Nanofun! The NanoEquity Game
Nano fun! The Nano Equity Game
Meghnaa Tallapragada, Cornell University
Need an icebreaker for your next event with your co-nano researchers? I have a suggestion, how about playing the nano equity game (also known as ‘Nano around the world’)? As I mentioned in my previous post (on midstream modulation), attending the Winter School organized by the Center for Nanotechnology in Society was probably the highlight of my winter break, and our first session began with this innovative game.
Each individual was randomly given three cards; a character card, a current nanotechnology card, and a future nanotechnology card. Every card carried details about the character or the technology. The character card provided a picture of the character, location, his/her family background, work environment, and annual income. The current and future nanotechnologies cards provided a description of the technology used and the possible applications it could bring to the character. Each participant then assumed the role of their character and moved around the room to exchange cards/technologies that would benefit their character. For example, I was randomly assigned to be a female Indian call center worker (it was random, believe me!). Being an Indian female I did not take too much time to familiarize myself with the character. I exchanged my current technology of carbon nanotubes enhanced golf clubs for a nanoparticle mask that trapped and killed germs. I figured being an Indian call center worker my chances of playing golf are no where close to my chances of being exposed to highly polluted air when I travel to and from the call center in India. I made the transaction with my friend who assumed the role of a wealthy cricket player, who decided he could benefit more from the golf clubs than the nanoparticle mask. I also exchanged a future technology of a space elevator for nano-enhanced vision. For a call center worker sitting across a computer screen for hours at a stretch, good vision definitely tops her priority list in comparison to a space elevator that could bring people and materials to outer space.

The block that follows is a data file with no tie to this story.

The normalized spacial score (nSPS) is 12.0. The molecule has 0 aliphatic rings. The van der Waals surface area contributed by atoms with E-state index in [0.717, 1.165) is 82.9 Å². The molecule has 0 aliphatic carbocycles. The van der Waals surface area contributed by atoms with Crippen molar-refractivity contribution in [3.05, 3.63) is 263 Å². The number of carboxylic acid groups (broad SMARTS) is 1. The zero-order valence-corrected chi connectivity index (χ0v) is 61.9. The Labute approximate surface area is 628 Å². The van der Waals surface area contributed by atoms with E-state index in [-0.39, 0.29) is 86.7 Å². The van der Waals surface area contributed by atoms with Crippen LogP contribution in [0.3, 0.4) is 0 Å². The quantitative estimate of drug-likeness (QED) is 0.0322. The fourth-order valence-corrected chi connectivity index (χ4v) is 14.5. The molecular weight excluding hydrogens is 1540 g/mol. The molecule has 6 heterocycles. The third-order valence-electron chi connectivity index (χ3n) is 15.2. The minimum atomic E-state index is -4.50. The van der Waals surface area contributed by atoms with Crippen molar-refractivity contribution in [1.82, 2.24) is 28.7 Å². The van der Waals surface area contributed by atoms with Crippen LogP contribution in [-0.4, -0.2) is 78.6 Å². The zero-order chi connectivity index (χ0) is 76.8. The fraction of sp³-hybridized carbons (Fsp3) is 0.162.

When everyone completed their transactions, which took about 20 minutes of moving around the entire room talking to almost every character in the game, we sat down for a discussion and two main themes emerged. First, there were ample questions raised about the target audiences of these current and possible future nanotechnology applications. Characters who assumed the roles of the not-so-rich class, such as the Chinese factory worker, Indian cotton farmer, Bangladeshi garment worker, the Kurdish sheep herder, or the unemployed Egyptian did not have too many beneficial nanotechnologies to trade. On the other hand, the Japanese businessman, the Chinese government official, or the Indian cricket player had plenty of nanotechnologies that would work wonders for them. The discussion although focused initially on risks and benefits of nanotechnology moved onto a more relevant discussion on values, which was the second major theme. When participants began to take on the roles of these characters, they began to assess technologies on a more value-based approach, than strictly risks and benefits.
These discussions went on for almost an hour during the session, and came up again during our other sessions at the school. I had fun playing this game and it instantly sparked lively conversations with participants I had just met at the school. If you play this with your fellow researchers, (who knows!) you could find a way to make one of the new technologies a current one. Oh the opportunities! I definitely recommend playing this game at your next nano gathering. If you would like to access the cards for the game, please visit the NISE Network (Nano Around the World). Let me know what themes emerge from your discussion of the nano game. Fun and work, at the same time!